Barriers to natural ventilation Work Package 1Perceived Barriers toNatural Ventilation Designof Office Buildings Objective • The objective of the study was to identify perceived barriers restricting the implementation of natural or simple fan assisted ventilation systems • in the design of new office buildings and • in the refurbishment of existing office buildings. Interviews RESULTS of interviews Knowledge Experience Guidelines & products User satisfact. Performance Controllability Costs Future Restrictions Design Conclusions & recommendations More... NatVent
Interviewsinterviewees • Interview of 107 designers and decision makers: • 42 architects • 24 consultant engineers • 11 contractors • 9 developers • 14 owners • 7 governmental decision makers
Interviewsquestionnaires • Structured interviews based on questionnaires. • Questionnaires completed by the interviewee and the interviewer together. • Focus on: • general knowledge • viewpoints • experience and • perceived problems. • Focus on decisions actually taken in specific building projects. • Allows for additional comments, remarks and viewpoints.
Interviewsusers • Interviews with users of office buildings are not included in this study. • The users perception is part of Work Package 2: ‘Performance of naturally ventilated buildings’, where physical parameters are also measured and compared with the users responses.
N DK S NL B UK CH InterviewsCountries & Climates • 7 central and north European countries with moderate or cold climates: • Belgium (B) • Denmark (DK) • Switzerland (CH) • Norway (N) • The Netherlands (NL) • Sweden (S) • United Kingdom (UK)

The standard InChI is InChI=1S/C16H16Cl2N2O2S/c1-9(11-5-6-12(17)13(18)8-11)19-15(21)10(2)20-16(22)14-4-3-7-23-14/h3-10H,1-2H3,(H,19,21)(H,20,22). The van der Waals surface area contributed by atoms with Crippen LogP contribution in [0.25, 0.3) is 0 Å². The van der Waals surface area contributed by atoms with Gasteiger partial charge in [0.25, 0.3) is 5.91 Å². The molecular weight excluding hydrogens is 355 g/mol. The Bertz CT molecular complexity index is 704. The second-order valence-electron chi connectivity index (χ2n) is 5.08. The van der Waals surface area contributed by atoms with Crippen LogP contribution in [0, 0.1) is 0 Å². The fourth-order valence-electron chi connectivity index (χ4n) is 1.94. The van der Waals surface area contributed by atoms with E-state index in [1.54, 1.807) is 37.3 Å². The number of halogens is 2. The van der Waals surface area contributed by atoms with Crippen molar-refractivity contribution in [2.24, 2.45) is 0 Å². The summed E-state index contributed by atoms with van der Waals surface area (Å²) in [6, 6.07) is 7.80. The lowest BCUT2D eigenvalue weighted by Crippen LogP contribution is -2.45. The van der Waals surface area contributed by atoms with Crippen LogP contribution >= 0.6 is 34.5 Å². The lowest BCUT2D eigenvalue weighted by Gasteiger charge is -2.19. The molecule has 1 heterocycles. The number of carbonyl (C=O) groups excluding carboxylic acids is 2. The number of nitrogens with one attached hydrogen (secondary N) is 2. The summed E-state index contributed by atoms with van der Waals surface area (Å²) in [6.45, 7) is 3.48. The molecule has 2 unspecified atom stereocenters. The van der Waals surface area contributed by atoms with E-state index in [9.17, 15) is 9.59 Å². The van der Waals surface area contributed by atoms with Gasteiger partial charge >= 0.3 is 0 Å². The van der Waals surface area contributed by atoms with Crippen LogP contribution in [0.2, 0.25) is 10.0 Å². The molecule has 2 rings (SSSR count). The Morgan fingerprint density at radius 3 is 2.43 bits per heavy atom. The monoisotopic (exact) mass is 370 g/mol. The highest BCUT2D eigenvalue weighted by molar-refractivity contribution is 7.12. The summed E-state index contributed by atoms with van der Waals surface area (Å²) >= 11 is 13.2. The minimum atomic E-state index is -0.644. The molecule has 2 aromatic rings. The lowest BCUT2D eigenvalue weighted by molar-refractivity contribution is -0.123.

5 4 Mech. vent. Trad. NatVent 3 Spec. NatVent None Thorough 2 1 All Owners Develop. Contract. Architects 0 Gov. Dec. Cons.eng. Perception of own knowledge • A specific 5 point scale ranking from 1: None to 5: Thorough is used to indicate the level of knowledge. • All is the average of all groups except the governmental decision makers, with the professional groups weighted equal. • Nearly all the interviewees know less about specially designed natural ventilation than they know about mechanical ventilation. • On average the interviewees have nearly the same level of knowledge of traditional natural ventilation as on mechanical ventilation.
100 B 80 DK CH 60 N Per cent NL S 40 UK All 20 0 Mech. vent. Trad. NatVent Spec. NatVent The interviewees’ experience • Most of the interviewees have considerable experience of mechanical ventilation. • Many of the interviewees have worked with traditional natural ventilation. • Their experience with special designed natural ventilation is very limited. • The relative experience is the per cent of mechanical or natural ventilated offices designed, constructed or owned.